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Back around the turn of the millennium, I was a college student looking for an apartment in Boulder.

Though I was a heavy smoker at the time, the right to puff away indoors never really concerned me — perhaps because of the environment I lived in. Smoker-friendly apartments weren't common in Boulder, where the culture already then strongly favored nonsmokers.

I ended up in a nonsmoking apartment building where about half the residents smoked. We'd meet on the porch and chat in our lawn chairs. To me, the situation felt perfectly normal. I enjoyed cigarettes, but I understood why I wasn't allowed to light up indoors. Smoking was my choice; not anyone else's.

Of course, as smokers went, I was in the minority. Many of my friends resented the rules. And in the years to follow, those rules would get stricter as smoking was banished from restaurants and bars, and — in Boulder, at least — most apartments.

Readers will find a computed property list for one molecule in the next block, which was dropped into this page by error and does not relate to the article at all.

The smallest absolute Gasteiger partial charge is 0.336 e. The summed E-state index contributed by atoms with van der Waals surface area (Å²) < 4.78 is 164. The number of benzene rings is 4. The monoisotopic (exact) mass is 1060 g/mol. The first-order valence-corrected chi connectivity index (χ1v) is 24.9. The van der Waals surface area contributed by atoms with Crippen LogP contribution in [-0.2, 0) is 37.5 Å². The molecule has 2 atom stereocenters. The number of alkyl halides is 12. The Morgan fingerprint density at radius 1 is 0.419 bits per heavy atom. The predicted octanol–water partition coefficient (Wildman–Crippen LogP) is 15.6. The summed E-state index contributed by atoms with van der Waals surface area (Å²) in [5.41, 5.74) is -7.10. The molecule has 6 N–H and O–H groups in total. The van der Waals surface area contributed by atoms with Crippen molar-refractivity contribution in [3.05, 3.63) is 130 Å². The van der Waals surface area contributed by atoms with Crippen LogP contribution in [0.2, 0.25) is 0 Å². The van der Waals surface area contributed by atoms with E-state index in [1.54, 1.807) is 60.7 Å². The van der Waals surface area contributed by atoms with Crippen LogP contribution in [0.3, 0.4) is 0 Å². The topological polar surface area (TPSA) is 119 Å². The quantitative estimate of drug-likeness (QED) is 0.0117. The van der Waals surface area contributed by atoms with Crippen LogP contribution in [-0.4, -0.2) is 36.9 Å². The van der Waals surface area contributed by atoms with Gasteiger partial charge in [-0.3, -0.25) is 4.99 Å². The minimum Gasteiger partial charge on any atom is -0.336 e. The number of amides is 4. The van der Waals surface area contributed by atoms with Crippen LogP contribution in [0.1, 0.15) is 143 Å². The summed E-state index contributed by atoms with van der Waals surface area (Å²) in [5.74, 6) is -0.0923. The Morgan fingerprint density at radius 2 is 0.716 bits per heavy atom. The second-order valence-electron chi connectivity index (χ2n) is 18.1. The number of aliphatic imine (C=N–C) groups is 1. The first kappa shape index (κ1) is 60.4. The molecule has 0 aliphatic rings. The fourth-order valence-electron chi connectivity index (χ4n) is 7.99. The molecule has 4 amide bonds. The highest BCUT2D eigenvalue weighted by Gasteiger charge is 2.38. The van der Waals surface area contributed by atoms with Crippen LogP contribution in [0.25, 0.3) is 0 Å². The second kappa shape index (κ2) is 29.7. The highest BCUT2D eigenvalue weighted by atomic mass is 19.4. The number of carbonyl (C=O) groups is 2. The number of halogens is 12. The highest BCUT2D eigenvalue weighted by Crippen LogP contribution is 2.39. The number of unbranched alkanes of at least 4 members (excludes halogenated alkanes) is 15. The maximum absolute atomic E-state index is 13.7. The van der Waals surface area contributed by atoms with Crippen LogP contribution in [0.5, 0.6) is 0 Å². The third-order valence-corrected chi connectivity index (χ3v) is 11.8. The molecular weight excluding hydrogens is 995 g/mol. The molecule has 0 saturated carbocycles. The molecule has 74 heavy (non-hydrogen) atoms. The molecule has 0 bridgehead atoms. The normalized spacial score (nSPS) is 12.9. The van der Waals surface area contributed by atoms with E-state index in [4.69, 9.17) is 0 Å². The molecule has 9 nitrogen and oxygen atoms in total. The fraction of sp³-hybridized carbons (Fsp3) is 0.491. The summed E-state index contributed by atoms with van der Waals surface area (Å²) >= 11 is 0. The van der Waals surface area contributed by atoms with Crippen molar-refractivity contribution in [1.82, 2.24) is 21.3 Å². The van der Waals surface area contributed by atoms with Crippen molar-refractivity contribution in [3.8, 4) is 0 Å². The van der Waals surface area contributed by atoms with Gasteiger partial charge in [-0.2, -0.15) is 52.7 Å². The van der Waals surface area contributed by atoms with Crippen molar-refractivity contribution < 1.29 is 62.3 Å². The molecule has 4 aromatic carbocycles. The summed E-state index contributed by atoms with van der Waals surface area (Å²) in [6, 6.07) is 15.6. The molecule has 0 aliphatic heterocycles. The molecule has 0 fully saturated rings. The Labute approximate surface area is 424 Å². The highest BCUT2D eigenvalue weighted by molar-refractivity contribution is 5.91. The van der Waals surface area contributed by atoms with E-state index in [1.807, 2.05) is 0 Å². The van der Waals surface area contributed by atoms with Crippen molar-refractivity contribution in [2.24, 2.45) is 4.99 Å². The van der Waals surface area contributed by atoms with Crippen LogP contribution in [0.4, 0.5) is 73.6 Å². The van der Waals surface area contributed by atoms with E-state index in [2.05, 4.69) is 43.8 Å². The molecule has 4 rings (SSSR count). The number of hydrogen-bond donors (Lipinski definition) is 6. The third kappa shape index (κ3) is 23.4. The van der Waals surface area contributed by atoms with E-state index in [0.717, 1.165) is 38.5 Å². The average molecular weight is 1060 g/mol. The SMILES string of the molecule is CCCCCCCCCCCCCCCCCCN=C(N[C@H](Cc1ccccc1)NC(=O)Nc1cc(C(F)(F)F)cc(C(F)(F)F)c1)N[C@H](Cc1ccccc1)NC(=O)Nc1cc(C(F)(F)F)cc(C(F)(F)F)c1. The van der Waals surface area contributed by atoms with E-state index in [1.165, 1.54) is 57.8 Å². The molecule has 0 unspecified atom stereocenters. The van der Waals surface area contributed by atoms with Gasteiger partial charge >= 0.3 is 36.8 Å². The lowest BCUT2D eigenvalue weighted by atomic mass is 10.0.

But here in the Springs, many apartments still allow you to smoke, and the local housing authority, home to many low-income seniors and children, doesn't own a single nonsmoking building.

Some local property owners say people should have the right to do as they please in their own homes. But a growing body of evidence (see story here) is proving that apartment smokers affect the health of their nonsmoking neighbors.

Nationwide, housing authorities, landlords and even governments are banning smoking in apartments. If the conversion hasn't started here, the conversation has — and it's already getting pretty hot.

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